Mixed Signals Drive Back Renewables in Mexico

Mixed Signals Drive Back Renewables in Mexico

A country’s energy generation capacity is influenced directly by its location and available natural resources; that is what makes Mexico such an opportunistic country to acquire multiple energy sources to power its electric grid. It currently uses most of the energy sources available to it, except tidal, wave, and hydrogen. According to IEA, Mexico consumed 285 Terawatt hours (TWh) in 2019 with a below-average intake of 2,228.10 Kilowatt hours (kWh) per capita despite a growing 120 million person population.

Since 2015 Mexico has moved from state-owned responsibility for all energy generation to a mix of private and government-owned entities—except for the Federal Electricity Commission (CFE) which preserves government transmission and distribution responsibilities. As part of this new reform, major milestones regarding renewables usage were achieved through electricity auctions. However, last year the 4th long-term auction was canceled, thus giving mixed signals towards Mexico’s commitment to renewable energy.

As a country with high solar potential and estimated maximum of 8.5 kWh per square meter in the Northeast and Baja California, only close to 2% of Mexico’s electricity is produced this way. They recently joined the IEA and, using their data, we note a persistently strong dependence on conventional power generations, especially in natural gas and oil accounting for nearly 70% of the national grid. Coal follows with 8% of the energy share, hydro 7%, wind power 5%, nuclear 4%, solar and geothermal 2% each, and biofuels and waste making up the rest.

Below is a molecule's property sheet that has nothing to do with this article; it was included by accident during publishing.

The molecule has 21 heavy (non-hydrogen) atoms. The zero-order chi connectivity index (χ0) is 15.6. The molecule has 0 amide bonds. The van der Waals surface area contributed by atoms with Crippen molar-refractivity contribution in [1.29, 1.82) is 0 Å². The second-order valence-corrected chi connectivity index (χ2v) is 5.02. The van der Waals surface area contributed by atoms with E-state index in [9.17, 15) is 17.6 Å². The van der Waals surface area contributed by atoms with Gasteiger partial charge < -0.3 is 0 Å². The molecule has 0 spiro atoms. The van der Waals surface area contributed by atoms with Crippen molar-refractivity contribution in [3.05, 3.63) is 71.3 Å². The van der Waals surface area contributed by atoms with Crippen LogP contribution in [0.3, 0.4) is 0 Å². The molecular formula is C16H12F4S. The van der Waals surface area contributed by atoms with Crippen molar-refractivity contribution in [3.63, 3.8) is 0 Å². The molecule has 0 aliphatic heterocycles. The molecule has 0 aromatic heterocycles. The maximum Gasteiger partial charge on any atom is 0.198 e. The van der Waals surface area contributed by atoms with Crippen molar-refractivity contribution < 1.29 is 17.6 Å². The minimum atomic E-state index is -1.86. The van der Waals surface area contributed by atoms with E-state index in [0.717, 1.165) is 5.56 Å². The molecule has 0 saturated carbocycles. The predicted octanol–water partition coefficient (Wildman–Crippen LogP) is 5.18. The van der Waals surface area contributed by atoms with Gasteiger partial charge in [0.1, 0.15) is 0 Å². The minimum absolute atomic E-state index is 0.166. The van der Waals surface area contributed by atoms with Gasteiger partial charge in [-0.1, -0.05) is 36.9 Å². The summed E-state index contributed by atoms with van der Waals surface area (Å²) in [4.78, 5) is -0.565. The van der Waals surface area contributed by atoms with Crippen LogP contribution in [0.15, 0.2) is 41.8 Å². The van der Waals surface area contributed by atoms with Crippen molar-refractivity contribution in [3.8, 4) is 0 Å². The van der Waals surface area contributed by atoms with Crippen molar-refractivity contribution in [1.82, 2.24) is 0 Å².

Mexico’s historical dependence on oil dating back to 1990 is no longer a reality. Natural gas has currently surpassed oil as a leading energy source. However, practically all Mexican natural gas is imported which may be the reason why the current government has been advocating a return to oil as a means of ensuring energy sovereignty.

Source. IEA


In order for Mexico to meet its goal of 35% of electricity generation from clean energy sources by 2024, better coherence on public energy and climate policy has to happen. Mexico can become one of the largest renewable resource economies due to its high solar and wind resources.

Learn More:

IEA, Mexico’s Key energy statistics, 2018 https://www.iea.org/countries/mexico

SENER, Programa de Desarrollo del Sistema Eléctrico Nacional 2016-2030 https://www.gob.mx/cms/uploads/attachment/file/98308/PRODESEN-2016-2030_1.pdf

Deloitte, Acuerdo por el que se emite la política de confiabilidad, seguridad, continuidad y calidad en el Sistema Eléctrico Nacional https://www2.deloitte.com/content/dam/Deloitte/mx/Documents/legal/2020/PoIitica-confiabilidad-seguridad-continuidad-calidad-sistema-electrico.pdf

U.S. Energy Information Administration (EIA), Country Analysis Executive Summary: Mexico https://www.eia.gov/international/analysis/country/MEX

Mexico Energy Review 2018: https://issuu.com/mexicobusinesspublishing/docs/mer_2018_to_show

This Post was submitted by Climate Scorecard Mexico Country Manager Sara Zetune

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